With the New Year, comes the excitement of new potential, hopes and dreams for the year ahead. Many think, this is a way to ‘wipe the slate clean,’ change my ways and never look back. Heard this before or something close to it?:
"This year my resolution will be to stop eating chocolate and lose 10lbs. I've gained so much weight. I'm so fat!"
But how many times have we set resolutions only to feel deflated and upset with ourselves a couple weeks in? Not a really great way to start and continue into the year! Changing the way you think and how you approach your goals will ultimately determine if your goals are met and how sustainable they are.
What is an Intention?
An intention is a plan or goal you have for yourself. It can be a word or sentence that you tell yourself to help deal with feelings you would like to change or a way to add value into your life.
For example, are you feeling scared and intimidated by something? Change your thoughts from "I am a failure and not good enough for this action" to "I am a strong person and I can do this action."
Intentions are more powerful than resolutions because they make you go inward to create change. They allow you become more mindful and honest with yourself, making you really think about what is behind a thought or feeling you might have.
For example: "I want to lose weight", may really mean, "I want to be happier or I will be happier if I just lose 10lbs".
But will you really be happier if you lose that weight? Or will you continue to put yourself down every time you miss a gym day or eat something “bad.”
By changing the way we think about ourselves, the way we talk to ourselves and the way we treat ourselves will help create a strong foundation to create lasting changes and a happier, healthier you.
Think about it this way – if we start building a house without the proper foundation, the house cannot withstand much of the environmental stressors placed on in. Much in the same way, when we continue to tell ourselves that we are fat or not good enough to accomplish something, even if we do reach our goal, it will not be sustainable and we won’t be happier.
If you reach your goal of losing weight or not eating chocolate, for example, but still have negative feelings about yourself, your body or whatever else it is, as soon as a life stressor comes in and you feel like you have fallen off the resolution train, up goes the weight or there goes the chocolate binge.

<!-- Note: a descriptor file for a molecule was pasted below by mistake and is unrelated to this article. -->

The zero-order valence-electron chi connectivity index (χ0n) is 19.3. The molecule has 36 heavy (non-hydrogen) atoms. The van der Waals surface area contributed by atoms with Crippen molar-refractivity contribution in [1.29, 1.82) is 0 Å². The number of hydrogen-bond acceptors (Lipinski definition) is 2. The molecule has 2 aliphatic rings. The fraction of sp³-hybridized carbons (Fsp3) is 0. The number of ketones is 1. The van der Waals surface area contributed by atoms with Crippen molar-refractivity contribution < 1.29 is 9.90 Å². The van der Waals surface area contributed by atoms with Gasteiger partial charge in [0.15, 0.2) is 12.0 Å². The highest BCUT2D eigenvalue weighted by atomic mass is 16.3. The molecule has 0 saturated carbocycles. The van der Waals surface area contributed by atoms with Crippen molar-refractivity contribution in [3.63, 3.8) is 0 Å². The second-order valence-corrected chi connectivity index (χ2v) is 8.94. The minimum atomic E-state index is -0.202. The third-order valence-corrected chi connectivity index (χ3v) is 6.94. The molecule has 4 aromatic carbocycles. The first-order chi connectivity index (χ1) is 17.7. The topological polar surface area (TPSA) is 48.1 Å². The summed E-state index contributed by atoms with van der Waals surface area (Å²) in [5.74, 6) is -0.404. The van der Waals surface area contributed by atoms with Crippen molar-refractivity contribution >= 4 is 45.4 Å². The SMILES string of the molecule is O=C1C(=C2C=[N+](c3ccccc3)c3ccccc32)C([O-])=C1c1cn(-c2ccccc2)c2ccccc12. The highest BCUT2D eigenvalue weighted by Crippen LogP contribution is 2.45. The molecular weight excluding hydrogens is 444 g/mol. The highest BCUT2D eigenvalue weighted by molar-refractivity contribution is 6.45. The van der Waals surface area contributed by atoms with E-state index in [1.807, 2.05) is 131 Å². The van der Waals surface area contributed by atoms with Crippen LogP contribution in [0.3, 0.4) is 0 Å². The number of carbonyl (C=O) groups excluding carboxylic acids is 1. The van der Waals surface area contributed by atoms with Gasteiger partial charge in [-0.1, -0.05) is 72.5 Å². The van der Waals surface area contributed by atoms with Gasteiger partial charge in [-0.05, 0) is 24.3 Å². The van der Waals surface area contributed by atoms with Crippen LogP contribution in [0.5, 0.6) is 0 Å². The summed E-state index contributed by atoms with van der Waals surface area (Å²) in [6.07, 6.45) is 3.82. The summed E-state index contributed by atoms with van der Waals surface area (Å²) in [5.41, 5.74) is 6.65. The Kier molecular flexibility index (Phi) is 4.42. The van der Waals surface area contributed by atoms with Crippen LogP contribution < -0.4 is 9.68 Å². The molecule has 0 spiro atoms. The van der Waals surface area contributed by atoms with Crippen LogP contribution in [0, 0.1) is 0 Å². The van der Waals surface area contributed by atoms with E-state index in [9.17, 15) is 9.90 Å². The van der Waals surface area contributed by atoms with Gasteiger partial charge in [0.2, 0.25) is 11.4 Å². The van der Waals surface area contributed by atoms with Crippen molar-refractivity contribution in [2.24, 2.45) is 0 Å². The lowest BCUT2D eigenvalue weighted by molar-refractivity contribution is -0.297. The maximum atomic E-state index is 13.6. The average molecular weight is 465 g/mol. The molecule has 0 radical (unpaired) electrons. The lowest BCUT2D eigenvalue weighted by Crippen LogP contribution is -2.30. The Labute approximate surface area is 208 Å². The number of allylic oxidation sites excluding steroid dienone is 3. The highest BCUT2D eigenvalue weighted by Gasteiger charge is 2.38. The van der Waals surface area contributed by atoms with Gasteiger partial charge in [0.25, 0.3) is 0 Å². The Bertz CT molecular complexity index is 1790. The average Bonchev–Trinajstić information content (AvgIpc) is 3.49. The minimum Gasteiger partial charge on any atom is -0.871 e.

So cut yourself some slack, because whoever you are, I know you are amazing, and start filling your mind with those positive intentions that will get you far!
Here’s the How To:
- Start by looking inward. Reflect on what you want, what types of things you tell yourself, who these words may actually have come from (hint, it’s not you). This could be through exercises like mediation or writing in a journal.
- Next, think about what your resolutions have been in the past? How did they make you feel? (i.e. anxious, sad because you can never have chocolate again, worried because you may not be able to go to the gym seven days a week?)
- Think about how you want to feel this year.
- How can you reframe your thoughts to help nurture these feelings?
- Set your intention. Be specific. Create a short sentence of phrase for yourself.
- Post this phrase on your mirror, computer, phone, etc. Repeat this intention during yoga, when you wake up, after a meal, before you go to bed, just whenever you remember!
Have negative thoughts about your body?
Intention: I intend to love myself and my body more. Say, "I love myself and my body".
Intention: Say, "I am strong".
Unlike resolutions, if you stray from your intention, do not be hard on yourself. Remember, this is about the journey, not the destination. Let go of the desire to be perfect. Increase self-compassion, remind yourself of your intention and keep going.
With all of this said, intentions can be made any time during the year. If January 1st is not the right time for YOU then save if for a different time.
From my heart to yours,
p.s. These words are from background and teachings in yoga and do not reflect my background in dietetics. With that said, I strongly believe these teachings will help you reach your nutrition and health goals.